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About Sozopol

Located 34 km south of Bourgas on a slender rocky peninsula, Sozopol is one of the earliest towns on the Bulgarian Black Sea Coast and dates from
2,610 years ago. The archaeological findings testify to the presence of the Thracians as its first inhabitants. In 620 B.C. immigrants from the rich city of Milet – the largest Southern Greek centre on the Asia Minor coast – turned the old Thracian settlement into a rich Hellenic colony –- the independent city-state Apollonia-Pontica. Its strategic position gave it the opportunity to dominate the ways to the coast of Black Sea Thrace and the Stranja Mountains, which were rich in raw materials, and gave it an active intermediary role in commerce among the Athenian sea unions, the Hellenistic states in the Mediterranean area and the Thracian formations. Culture and art started flourishing, temples and public buildings were built, as well as exquisite sculptures in the classical style of ancient Greek art. Artefacts were made from gold, silver, bronze and marble, coins were minted.

Sozopol was especially renowned in antiquity for the temple of Apollo the Healer, whose bronze statue, 13 m high, was a work of the Athenian sculptor Calamis. In 72 B.C. the punitive march of the Roman legions of Marcus Luculus against Apollonia, which was an ally to Mitridat ІV against Rome, completely destroyed the town's fortress wall, Apollo's temple and many other buildings. Only as late as the beginning of the 4th century, with the great political and ethnic changes in the Roman empire and the growth of Constantinople in its eastern part did Apollonia regain its former significance. This is the source of the town's new name – Sozopolis, the town of salvation. Sozopol resisted the barbarian invasions in the period from the 3rd to the 7th century AD, it was annexed to Bulgaria's territory in 812 by Khan Krum, and after that was continually conquered by Byzantium and regained from it (972-1366).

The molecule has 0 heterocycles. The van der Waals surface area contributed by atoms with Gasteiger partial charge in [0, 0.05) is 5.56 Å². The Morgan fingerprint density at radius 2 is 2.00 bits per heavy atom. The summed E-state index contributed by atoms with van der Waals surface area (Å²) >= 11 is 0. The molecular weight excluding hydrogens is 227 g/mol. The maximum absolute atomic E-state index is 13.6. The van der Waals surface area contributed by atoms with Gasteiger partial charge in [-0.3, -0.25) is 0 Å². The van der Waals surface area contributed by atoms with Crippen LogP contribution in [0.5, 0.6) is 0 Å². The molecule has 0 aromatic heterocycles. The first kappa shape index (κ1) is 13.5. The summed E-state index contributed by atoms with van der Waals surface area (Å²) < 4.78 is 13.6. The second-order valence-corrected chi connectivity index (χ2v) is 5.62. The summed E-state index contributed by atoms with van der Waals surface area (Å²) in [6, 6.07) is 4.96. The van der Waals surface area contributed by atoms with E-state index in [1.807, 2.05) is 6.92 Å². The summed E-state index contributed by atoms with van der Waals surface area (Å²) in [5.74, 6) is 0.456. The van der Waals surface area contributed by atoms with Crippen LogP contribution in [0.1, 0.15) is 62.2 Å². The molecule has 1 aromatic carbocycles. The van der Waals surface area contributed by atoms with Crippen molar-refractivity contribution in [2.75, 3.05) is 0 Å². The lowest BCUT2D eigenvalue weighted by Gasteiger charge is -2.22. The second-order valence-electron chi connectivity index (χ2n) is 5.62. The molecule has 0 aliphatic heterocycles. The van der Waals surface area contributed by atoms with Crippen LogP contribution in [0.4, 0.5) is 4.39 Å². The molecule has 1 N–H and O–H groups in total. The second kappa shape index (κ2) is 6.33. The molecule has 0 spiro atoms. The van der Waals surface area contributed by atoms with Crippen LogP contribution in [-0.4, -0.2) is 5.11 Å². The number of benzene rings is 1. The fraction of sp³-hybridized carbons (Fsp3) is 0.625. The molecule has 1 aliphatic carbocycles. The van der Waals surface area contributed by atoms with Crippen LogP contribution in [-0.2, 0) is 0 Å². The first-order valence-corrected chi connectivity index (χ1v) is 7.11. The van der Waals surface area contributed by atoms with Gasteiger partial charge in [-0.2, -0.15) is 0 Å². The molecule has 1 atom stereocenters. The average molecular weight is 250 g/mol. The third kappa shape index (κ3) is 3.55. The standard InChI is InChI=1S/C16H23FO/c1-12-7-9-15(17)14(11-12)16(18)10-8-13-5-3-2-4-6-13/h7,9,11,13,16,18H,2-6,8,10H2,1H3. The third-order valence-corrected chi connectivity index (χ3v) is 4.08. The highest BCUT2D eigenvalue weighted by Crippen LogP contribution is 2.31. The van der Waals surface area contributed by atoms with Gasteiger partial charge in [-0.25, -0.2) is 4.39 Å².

In the 13th century it was an important harbour centre, a mediator in international commerce and an episcopal and metropolitan seat. The monastery "Sveti Yoan Predtecha" (St. John the Forerunner) on the isle of Sveti Ivan was a spiritual and literary centre not only on a local and national, but also on an international level.

Today Sozopol is a popular beach resort best known for its casual ambience, two sandy beaches, and distinctive 19th century stone and wood houses, some 45 of which are national cultural monuments. While Sozopol is extremely busy during July and August, in the off-season it reverts back to a sleepy fishing village and is a favoured haunt of artists and writers. T he old houses that give Sozopol its charm. With space at a premium, their upper storeys project so far out that houses on opposite sides of the narrow, cobbled streets almost meet. Sozopol’s Archeological Museum (Mon – Fri 8 am – 4.30 pm, Sat & Sun
10 am – 2 pm), hidden behind the library, should not be missed for its collection of amphoras dredged from the surrounding waters and its display of exquisitely decorated Greek vases called kraters.

Apolonia -




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